MacDonald and Jane’s, London, 1979
My Life is an anonymous, abused title rather than an explanatory one, even when the author is one of the most famous Scarpias and Falstaffs of the 20th century, Tito Gobbi. To free it from this unhappy condition, the best thing to do is to enlist immediately the qualities of the book – and only them, since I failed to find out defects in it.
Two things leap out from the first pages of My Life: the style and the intelligent disposition of the contents. As for the style, it makes clear that the great singer is a great writer and storyteller too, not only because Gobbi writes with coherence and enlightening synthesis, but first and foremost for his cordiality spiced with irony and for his frankness, features that marvellously combine together when he narrates the accidents he caused on stage by inexperience at the beginning of his career and that fill up many amusing pages.
The second aspect (the contents) is definitely more serious when it refers to Gobbi’s career and characters. Even if some of the episodes are funny, they usually reveal something of the operatic world and of its customs in a not so distant past. The seriousness can be very well observed when Gobbi talks about his most celebrated roles – as Scarpia, Falstaff, Rigoletto and Don Giovanni – that he analyses almost line by line (or, if you prefer, note by note), leaving virtually no doubt on the reason why he chose to sing that particular character and on his interpretation. These are among the most precious pages of the entire book and are a valid support for the understanding of Gobbi’s own performances and an inspiration for young singers.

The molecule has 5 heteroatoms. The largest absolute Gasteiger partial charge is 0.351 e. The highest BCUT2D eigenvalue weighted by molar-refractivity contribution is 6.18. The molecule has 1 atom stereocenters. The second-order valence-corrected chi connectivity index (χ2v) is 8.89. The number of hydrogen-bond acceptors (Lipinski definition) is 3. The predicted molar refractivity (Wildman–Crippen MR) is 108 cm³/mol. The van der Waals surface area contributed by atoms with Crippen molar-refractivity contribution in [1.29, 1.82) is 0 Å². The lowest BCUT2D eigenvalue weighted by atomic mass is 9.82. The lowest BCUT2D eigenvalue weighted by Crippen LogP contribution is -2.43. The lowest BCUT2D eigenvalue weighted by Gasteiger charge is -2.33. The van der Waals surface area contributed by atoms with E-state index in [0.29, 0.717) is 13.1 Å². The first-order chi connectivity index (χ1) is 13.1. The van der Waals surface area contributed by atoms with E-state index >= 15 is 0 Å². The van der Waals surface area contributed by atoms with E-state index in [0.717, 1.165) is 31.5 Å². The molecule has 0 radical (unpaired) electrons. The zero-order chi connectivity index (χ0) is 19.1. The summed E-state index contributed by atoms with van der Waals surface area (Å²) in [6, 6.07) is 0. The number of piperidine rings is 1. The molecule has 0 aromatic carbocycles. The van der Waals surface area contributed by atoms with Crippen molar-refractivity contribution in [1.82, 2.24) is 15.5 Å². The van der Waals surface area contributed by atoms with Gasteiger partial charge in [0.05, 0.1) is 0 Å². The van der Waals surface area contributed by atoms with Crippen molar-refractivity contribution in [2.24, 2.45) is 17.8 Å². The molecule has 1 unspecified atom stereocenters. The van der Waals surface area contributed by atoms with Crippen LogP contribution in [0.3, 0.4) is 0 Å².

Thanks to these two, praiseworthy aspects of Gobbi’s writing, it is possible to approach the operatic world of the 20th century with a careful and agreeable guide who leads the reader from his early youth in Bassano del Grappa (a lovely town in Northern Italy) to his move to Rome, where he met not only his teacher in the person of Giulio Crimi and many other supporters of his early career as conductor Gino Marinuzzi, but also his wife, the daughter of musicologist Raffaello de Rensis and one of the key figures of the book, which willingly lingers on the private life of the author.
Apart from Gobbi’s family and first steps into the operatic world, these pages describe the tragic years of the Second World War, which was particularly difficult in Rome during the German occupation and the recollection of a troubled trip to Sorrento for a performance of Andrea Chénier which in the end did not take place.
After the war, Gobbi’s career flourished beyond the borders of Italy and of the Reich and the book expands its horizons to the entire world, devoting many chapters to the accounts of performances in which Gobbi sang, produced, directed or did all the three things together and to the memories of many singers and conductors with the names of Maria Callas, to whom is devoted an entire chapter, Beniamino Gigli and Tullio Serafin standing out among the others. An interesting chapter narrates the most unusual or far places where Gobbi performed and shows again the skill of the baritone for literary entertainment.
The last chapters collect relatively closer memories of the activity of Gobbi as a teacher and some sympathetic references to his pupils.
This is a comprehensive book and, for the blend between private and public life and between seriousness and witticism, is one of the best autobiographies of a singer ever published. The parting from My Life is very difficult precisely for its intrinsic value and the only palliative is to remember that Gobbi wrote another book, entitled Tito Gobbi on His World of Italian Opera, published in 1984, unfortunately the year of the singer’s death.